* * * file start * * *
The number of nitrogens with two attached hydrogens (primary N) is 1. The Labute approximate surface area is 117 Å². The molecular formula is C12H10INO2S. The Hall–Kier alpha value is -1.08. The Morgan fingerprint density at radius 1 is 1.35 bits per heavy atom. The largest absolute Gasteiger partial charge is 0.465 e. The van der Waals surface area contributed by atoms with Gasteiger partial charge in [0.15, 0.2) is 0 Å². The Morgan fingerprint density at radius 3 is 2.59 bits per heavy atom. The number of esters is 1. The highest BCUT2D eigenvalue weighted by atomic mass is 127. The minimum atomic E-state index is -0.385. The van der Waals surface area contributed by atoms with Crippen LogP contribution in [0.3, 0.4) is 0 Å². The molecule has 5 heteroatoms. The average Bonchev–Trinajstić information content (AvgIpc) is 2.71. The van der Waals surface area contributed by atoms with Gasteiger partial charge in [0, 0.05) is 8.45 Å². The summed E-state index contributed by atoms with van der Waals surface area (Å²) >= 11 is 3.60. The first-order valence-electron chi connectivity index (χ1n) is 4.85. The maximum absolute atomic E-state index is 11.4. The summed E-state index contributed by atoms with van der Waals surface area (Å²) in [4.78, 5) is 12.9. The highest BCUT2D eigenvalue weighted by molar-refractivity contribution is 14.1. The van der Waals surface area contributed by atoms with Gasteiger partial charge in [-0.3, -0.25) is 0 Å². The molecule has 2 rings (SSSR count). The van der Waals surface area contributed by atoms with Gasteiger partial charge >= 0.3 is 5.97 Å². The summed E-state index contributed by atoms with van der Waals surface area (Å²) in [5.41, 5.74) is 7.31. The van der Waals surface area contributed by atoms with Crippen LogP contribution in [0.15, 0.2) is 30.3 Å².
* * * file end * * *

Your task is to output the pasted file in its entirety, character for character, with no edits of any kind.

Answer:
The number of nitrogens with two attached hydrogens (primary N) is 1. The Labute approximate surface area is 117 Å². The molecular formula is C12H10INO2S. The Hall–Kier alpha value is -1.08. The Morgan fingerprint density at radius 1 is 1.35 bits per heavy atom. The largest absolute Gasteiger partial charge is 0.465 e. The van der Waals surface area contributed by atoms with Gasteiger partial charge in [0.15, 0.2) is 0 Å². The Morgan fingerprint density at radius 3 is 2.59 bits per heavy atom. The number of esters is 1. The highest BCUT2D eigenvalue weighted by atomic mass is 127. The minimum atomic E-state index is -0.385. The van der Waals surface area contributed by atoms with Crippen LogP contribution in [0.3, 0.4) is 0 Å². The molecule has 5 heteroatoms. The average Bonchev–Trinajstić information content (AvgIpc) is 2.71. The van der Waals surface area contributed by atoms with Gasteiger partial charge in [0, 0.05) is 8.45 Å². The summed E-state index contributed by atoms with van der Waals surface area (Å²) >= 11 is 3.60. The first-order valence-electron chi connectivity index (χ1n) is 4.85. The maximum absolute atomic E-state index is 11.4. The summed E-state index contributed by atoms with van der Waals surface area (Å²) in [4.78, 5) is 12.9. The highest BCUT2D eigenvalue weighted by molar-refractivity contribution is 14.1. The van der Waals surface area contributed by atoms with Gasteiger partial charge in [-0.3, -0.25) is 0 Å². The molecule has 2 rings (SSSR count). The van der Waals surface area contributed by atoms with Gasteiger partial charge >= 0.3 is 5.97 Å². The summed E-state index contributed by atoms with van der Waals surface area (Å²) in [5.41, 5.74) is 7.31. The van der Waals surface area contributed by atoms with Crippen LogP contribution in [0.15, 0.2) is 30.3 Å².